If you go, consider taking some garden pruners to help keep the trail open. I brushed the trail today, but it can always use a little help.

Diatryma painting time lapse video

Diatryma track discoverers George Mustoe (left) and Keith Kemplin at the display in WWU's ES building. Click to enlarge.

Marlin Peterson has made a new portrait of the 7-foot-tall flightless Eocene bird Diatryma. He donated a print to go along with the fossilized footprint we have on display at the WWU geology department. To see a youtube time lapse of Marlin making the painting, click here. It is pretty entertaining. Marlin’s painting reflects the new interpretation of the giant bird’s life style based on the foot prints found in the Chuckanut foothills a couple years ago.

Find links here to stories on this webpage about the discovery, rescue and display of this fascinating fossil footprint.

Diatryma skeleton and foot bones at Museum of Natural History, New York.

Source area for Leschi erratic?

Reader Wes Gannaway, a paleontologist in Bellingham, suggests the source area for the bivalve-bearing Leschi erratic could be the rocks around Harrison Lake, BC. He has only seen the photos posted here of the fossils in the erratic, so this is remains a hypothesis only, but I think it is a reasonable one. I have started a separate page in the field trips portion of this website just for this erratic, and will add new info to it as we all learn more. That page is here.

Wes wrote:
“The gray siltstones are along the shore of Harrison Lake and contain
an assemblage of ammonites and clams including the Buchia crassicola, which
I believe are the dominant Buchia species at Fossil Creek in the Nooksack
Group. The formation borders on the Cretaceous/Jurassic boundary, age
equivalent to the Nooksack Group. The fossils are abundant in the Mysterious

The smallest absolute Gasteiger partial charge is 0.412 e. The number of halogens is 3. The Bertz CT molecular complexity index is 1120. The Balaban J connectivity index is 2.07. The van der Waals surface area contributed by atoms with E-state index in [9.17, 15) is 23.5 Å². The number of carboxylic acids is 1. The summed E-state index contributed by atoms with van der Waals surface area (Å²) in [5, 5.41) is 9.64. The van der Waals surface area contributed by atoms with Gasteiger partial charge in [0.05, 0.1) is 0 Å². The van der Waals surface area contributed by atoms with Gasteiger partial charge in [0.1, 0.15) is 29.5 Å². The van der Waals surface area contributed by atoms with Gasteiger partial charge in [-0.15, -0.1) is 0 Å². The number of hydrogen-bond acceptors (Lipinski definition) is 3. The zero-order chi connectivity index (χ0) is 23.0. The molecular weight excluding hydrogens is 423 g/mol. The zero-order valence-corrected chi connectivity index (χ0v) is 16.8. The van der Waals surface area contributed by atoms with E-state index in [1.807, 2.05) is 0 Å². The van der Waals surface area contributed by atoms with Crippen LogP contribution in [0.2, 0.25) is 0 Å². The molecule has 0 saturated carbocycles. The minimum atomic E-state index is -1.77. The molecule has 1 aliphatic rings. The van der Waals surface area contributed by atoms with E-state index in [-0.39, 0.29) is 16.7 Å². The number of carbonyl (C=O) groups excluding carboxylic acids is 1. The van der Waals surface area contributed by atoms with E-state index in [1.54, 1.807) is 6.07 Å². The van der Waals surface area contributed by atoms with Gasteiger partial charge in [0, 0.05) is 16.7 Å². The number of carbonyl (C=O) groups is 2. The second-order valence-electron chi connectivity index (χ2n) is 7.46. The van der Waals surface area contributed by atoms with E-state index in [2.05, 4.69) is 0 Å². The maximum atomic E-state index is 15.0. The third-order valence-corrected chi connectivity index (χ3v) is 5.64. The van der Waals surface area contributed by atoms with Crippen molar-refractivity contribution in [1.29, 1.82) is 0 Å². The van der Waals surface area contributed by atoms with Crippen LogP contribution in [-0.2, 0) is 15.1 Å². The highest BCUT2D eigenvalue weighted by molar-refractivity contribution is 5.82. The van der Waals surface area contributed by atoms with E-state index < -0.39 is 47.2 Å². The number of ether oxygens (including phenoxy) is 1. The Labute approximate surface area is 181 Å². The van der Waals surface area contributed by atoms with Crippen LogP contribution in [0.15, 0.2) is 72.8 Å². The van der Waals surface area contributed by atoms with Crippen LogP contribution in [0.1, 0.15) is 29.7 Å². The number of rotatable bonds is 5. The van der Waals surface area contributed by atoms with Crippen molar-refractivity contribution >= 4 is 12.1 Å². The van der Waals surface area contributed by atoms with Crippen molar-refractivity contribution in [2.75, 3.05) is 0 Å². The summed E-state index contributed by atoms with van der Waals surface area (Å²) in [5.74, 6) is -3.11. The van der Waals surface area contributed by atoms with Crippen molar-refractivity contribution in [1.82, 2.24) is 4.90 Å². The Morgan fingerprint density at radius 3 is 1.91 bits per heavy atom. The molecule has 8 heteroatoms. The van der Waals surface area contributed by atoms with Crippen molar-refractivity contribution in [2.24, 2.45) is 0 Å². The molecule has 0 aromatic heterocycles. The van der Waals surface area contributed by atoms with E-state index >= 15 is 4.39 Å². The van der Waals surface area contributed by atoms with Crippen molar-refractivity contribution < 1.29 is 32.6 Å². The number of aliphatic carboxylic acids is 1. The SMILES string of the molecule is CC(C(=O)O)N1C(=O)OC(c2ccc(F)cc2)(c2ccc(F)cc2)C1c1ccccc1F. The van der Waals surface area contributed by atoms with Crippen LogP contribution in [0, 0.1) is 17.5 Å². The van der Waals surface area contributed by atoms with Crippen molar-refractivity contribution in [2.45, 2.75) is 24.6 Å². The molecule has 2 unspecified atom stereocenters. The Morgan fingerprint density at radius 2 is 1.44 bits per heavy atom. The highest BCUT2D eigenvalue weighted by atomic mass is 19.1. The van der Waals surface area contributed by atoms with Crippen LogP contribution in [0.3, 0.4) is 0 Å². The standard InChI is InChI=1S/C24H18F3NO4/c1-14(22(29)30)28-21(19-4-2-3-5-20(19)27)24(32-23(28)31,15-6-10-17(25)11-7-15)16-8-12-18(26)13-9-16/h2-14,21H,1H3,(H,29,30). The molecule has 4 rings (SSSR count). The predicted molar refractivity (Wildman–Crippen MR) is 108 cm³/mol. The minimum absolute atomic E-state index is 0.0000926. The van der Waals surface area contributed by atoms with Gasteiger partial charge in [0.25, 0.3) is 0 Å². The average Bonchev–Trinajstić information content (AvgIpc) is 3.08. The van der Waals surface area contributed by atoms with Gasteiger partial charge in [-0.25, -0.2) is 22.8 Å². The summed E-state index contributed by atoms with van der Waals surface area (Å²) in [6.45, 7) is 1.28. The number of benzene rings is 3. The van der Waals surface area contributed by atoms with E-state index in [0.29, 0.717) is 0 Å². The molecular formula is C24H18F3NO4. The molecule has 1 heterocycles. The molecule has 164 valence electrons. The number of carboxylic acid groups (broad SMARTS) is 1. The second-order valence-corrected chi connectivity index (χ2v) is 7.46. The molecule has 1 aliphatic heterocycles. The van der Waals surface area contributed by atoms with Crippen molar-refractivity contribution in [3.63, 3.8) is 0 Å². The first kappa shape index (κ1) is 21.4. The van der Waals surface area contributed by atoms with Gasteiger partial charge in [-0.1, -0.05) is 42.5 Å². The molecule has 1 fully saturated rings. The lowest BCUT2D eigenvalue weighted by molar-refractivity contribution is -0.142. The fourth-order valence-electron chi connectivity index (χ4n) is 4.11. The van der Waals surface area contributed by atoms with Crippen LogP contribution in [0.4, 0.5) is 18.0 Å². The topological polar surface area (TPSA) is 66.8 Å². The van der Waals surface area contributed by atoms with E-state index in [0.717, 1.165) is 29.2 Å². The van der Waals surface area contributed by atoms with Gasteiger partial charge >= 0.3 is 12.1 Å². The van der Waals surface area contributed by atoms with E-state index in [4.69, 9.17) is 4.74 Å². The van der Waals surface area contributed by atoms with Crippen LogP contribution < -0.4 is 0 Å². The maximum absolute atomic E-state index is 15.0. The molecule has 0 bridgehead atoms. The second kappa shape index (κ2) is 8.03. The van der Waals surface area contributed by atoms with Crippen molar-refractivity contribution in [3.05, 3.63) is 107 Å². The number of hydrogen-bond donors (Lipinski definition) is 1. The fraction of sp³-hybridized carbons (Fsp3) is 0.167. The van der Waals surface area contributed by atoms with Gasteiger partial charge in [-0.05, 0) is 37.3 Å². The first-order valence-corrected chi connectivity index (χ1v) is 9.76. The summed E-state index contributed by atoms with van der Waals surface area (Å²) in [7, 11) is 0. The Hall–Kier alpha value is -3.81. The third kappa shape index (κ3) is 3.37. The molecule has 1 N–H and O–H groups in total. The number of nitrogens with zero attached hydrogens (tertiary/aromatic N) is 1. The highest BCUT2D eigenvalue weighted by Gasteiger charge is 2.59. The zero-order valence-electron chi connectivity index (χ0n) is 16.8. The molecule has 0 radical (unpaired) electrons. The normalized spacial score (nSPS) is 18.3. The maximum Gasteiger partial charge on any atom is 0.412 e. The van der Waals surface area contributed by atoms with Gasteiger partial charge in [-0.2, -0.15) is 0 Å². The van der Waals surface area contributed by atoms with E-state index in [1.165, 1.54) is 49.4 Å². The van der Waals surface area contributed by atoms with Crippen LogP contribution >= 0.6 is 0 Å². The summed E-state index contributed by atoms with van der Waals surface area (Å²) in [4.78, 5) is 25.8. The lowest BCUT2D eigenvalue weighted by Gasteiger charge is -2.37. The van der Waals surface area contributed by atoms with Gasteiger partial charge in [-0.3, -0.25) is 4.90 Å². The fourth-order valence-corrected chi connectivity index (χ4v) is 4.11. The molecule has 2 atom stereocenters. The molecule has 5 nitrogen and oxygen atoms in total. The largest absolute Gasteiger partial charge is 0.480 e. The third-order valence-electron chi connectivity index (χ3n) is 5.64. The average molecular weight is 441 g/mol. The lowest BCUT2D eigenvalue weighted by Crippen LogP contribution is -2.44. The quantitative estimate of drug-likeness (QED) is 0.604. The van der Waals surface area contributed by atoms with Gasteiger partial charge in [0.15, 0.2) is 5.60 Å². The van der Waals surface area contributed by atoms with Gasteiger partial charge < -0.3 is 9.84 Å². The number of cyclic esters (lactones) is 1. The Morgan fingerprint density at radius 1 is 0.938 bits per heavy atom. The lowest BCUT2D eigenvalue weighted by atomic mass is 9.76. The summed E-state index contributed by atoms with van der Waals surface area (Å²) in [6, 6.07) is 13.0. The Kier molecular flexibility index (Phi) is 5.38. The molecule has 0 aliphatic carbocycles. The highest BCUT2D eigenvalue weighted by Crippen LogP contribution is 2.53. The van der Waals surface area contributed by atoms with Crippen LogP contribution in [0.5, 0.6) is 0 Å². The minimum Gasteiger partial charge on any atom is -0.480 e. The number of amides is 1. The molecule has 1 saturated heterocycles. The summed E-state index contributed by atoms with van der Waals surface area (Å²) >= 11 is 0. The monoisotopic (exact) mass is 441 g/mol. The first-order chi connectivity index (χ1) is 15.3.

Creek Formation. C.H. Crickmay wrote a paper in 1930 on the locality. His
paper names them Aucella sp. and Jeletzky named them Buchia, although
I don’t know enough about the species to identify which one is in the
boulder. Aucella is also found in the Jackass Mountain area. Someone with
the knowledge of the species should take a look at the fossils in the
boulder. I am just looking at the photo and using the general shape and rock
color to call it Buchia from Harrison Lake.”

Thanks for that, Wes. Here’s some more information: (ain’t the web wonderful?)
Here’s another blogger’s post about fossil hunting in the Mysterious Creek Formation. And this blog has photos of large Buchia fossils, including this one.

Further web investigation turns up this abstract of a 1983 UBC MSc done by Andrew Arthur on stratigraphy and fossils in the area. If you follow the above link to the thesis abstract, you’ll find a download file of the entire thesis as a pdf. In it are many photos and drawings of fossils, mostly ammonites, found in the Mysterious Creek and related formations.

As a source region for the Leschi erratic, the Harrison Lake area makes good sense. The Vashon ice flowed south right through there. Any paleontologists out there who want to take a crack at this problem?